Nadal and Sharapova stage great escapes
MARIA Sharapova and Rafael Nadal both scraped into the third round of the Australian Open by the skin of their teeth yesterday.
Sharapova staged an epic comeback in the Melbourne Park heat, after Russian qualifier Alexandra Panova pushed her to the brink of a humiliating, second-round exit.
The five-time Grand Slam champion saved two match points and had to draw on all her big-match experience to eventually down an opponent ranked No. 150 in the world 6-1, 4-6, 7-5 after 2hr 46min.
It was the same story for world No. 3 Nadal, who battled through illness and poor timing on his groundstrokes before ekeing out a 6-2, 3-6, 6-7 (2-7), 6-3, 7-5 victory over American qualifier Tim Smyzcek.
Nadal appeared to be affected by something in the second set as he sweated profusely and took his time between changeovers, before calling for a doctor early in the third set. Television microphones picked up the fact that he had an upset stomach.
Smyzcek cantered through the third-set tie-break before Nadal, who had reportedly been bitten under the eye by a mosquito while practising ahead of the match, established a 5-2 lead in the fourth set and sent it into a decider.
The fifth set went on serve until the Spanish 14-time Grand Slam champion finally broke the resistance of Smyzcek, whose scrambling game resembles that of former top-five player David Ferrer, in the 11th game before wrapping up the win on his fourth match.
Sharapova was left struggling for positives after her unknown compatriot left her red-faced and flustered in a centre court match that she had been expected to breeze through.
"I was one point away from being out of this tournament twice today and not playing my best tennis, so I'm just happy I was able to win that last point," Sharapova said.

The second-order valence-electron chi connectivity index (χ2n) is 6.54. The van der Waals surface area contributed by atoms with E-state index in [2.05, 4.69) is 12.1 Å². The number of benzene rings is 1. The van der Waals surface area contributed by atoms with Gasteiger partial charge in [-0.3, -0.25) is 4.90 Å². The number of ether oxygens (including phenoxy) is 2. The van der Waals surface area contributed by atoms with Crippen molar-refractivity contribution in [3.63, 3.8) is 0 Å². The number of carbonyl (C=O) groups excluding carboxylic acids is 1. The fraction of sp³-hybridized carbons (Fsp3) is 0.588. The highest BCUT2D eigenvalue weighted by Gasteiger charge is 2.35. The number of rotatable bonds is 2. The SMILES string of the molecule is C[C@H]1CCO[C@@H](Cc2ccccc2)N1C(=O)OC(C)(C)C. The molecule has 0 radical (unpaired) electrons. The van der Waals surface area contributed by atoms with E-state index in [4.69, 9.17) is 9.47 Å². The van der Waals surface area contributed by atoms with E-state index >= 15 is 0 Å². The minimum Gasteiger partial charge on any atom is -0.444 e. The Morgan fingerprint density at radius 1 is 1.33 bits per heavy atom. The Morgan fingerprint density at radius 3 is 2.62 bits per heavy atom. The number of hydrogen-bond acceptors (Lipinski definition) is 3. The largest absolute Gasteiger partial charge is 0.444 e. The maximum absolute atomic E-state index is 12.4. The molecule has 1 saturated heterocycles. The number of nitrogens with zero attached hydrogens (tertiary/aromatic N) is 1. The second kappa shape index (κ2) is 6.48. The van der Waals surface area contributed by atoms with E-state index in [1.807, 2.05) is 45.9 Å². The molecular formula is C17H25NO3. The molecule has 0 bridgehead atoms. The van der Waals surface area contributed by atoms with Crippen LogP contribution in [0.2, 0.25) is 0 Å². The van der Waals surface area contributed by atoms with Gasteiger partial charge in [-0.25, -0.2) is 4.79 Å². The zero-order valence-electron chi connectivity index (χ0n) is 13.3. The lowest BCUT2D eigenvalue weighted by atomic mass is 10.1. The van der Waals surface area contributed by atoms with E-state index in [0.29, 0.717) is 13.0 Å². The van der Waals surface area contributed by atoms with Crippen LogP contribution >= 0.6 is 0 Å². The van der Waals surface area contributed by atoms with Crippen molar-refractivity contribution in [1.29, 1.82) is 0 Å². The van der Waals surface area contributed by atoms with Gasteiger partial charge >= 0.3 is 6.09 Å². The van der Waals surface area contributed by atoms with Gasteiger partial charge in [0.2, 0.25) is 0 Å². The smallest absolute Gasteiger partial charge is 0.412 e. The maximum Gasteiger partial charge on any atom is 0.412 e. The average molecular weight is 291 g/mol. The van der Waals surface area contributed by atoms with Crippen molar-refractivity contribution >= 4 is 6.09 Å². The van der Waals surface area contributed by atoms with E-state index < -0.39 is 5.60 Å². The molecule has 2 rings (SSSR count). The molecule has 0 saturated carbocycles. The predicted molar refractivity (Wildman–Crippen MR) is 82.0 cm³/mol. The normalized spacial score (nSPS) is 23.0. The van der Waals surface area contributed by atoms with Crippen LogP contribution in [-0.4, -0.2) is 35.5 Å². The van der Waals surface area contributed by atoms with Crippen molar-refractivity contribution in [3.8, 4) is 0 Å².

"I pulled through, I guess at this point, that's what matters. Certainly it gives me a lot of confidence that I didn't play my best and was able to come through. Sometimes that's good."
The 27-year-old won the Australian Open in 2008 but has a history of struggling in the heat in Melbourne, particularly during the early rounds, including a first-round exit in 2010.
She praised Panova, who has failed to qualify for the Open main draw on five previous occasions, for being "inspired" and unafraid to play her shots.
Former world No. 1 Roger Federer was also forced to dig deep against an unheralded player, winning 3-6, 6-3, 6-2, 6-2 over Italian journeyman Simone Bolelli.
The Swiss suffered a mysterious affliction on his right hand during the match, for which he also sought treatment from the doctor.
He said it did not look like a blister and he thought he might have been stung by a bee.
"I don't know what that thing is," the 17-time Grand Slam winner told reporters in a media conference while staring intently at the tips of his fingers.
"It's the weirdest thing. I feel it on the tip of my finger. Just felt really odd starting after the break, and for three, four games, it was the funniest feeling I have.
"I feel like it's numb and swollen. Actually it went away, but now I feel it again. I don't know what the feeling is."
He declined to have the finger taped by medical staff because it would have just looked "bigger and weird".
"You can't see anything," he said, laughing while staring intently at his hand. "But it is definitely swollen and it's funny. I don't know what it is. As long as it's not getting bad, it's okay."